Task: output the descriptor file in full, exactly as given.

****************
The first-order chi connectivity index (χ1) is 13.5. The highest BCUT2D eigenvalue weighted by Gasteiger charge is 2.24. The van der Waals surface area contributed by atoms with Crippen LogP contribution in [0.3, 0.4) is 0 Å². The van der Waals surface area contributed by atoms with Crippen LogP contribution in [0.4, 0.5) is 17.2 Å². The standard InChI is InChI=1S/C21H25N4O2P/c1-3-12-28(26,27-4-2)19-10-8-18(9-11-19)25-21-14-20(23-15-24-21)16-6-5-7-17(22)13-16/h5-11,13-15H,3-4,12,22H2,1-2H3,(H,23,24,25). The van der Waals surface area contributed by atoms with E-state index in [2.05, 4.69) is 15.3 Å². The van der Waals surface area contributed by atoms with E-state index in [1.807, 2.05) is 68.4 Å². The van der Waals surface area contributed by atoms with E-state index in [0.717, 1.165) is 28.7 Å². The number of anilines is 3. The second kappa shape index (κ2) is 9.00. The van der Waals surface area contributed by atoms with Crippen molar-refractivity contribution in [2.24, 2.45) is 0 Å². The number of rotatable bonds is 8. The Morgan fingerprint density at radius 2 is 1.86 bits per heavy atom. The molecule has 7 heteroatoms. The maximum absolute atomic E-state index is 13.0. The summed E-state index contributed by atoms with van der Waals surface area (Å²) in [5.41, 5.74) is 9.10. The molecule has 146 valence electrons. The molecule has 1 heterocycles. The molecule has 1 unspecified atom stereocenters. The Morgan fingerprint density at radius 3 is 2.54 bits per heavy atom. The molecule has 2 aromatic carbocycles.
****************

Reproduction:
The first-order chi connectivity index (χ1) is 13.5. The highest BCUT2D eigenvalue weighted by Gasteiger charge is 2.24. The van der Waals surface area contributed by atoms with Crippen LogP contribution in [0.3, 0.4) is 0 Å². The van der Waals surface area contributed by atoms with Crippen LogP contribution in [0.4, 0.5) is 17.2 Å². The standard InChI is InChI=1S/C21H25N4O2P/c1-3-12-28(26,27-4-2)19-10-8-18(9-11-19)25-21-14-20(23-15-24-21)16-6-5-7-17(22)13-16/h5-11,13-15H,3-4,12,22H2,1-2H3,(H,23,24,25). The van der Waals surface area contributed by atoms with E-state index in [2.05, 4.69) is 15.3 Å². The van der Waals surface area contributed by atoms with E-state index in [1.807, 2.05) is 68.4 Å². The van der Waals surface area contributed by atoms with E-state index in [0.717, 1.165) is 28.7 Å². The number of anilines is 3. The second kappa shape index (κ2) is 9.00. The van der Waals surface area contributed by atoms with Crippen molar-refractivity contribution in [2.24, 2.45) is 0 Å². The number of rotatable bonds is 8. The Morgan fingerprint density at radius 2 is 1.86 bits per heavy atom. The molecule has 7 heteroatoms. The maximum absolute atomic E-state index is 13.0. The summed E-state index contributed by atoms with van der Waals surface area (Å²) in [5.41, 5.74) is 9.10. The molecule has 146 valence electrons. The molecule has 1 heterocycles. The molecule has 1 unspecified atom stereocenters. The Morgan fingerprint density at radius 3 is 2.54 bits per heavy atom. The molecule has 2 aromatic carbocycles.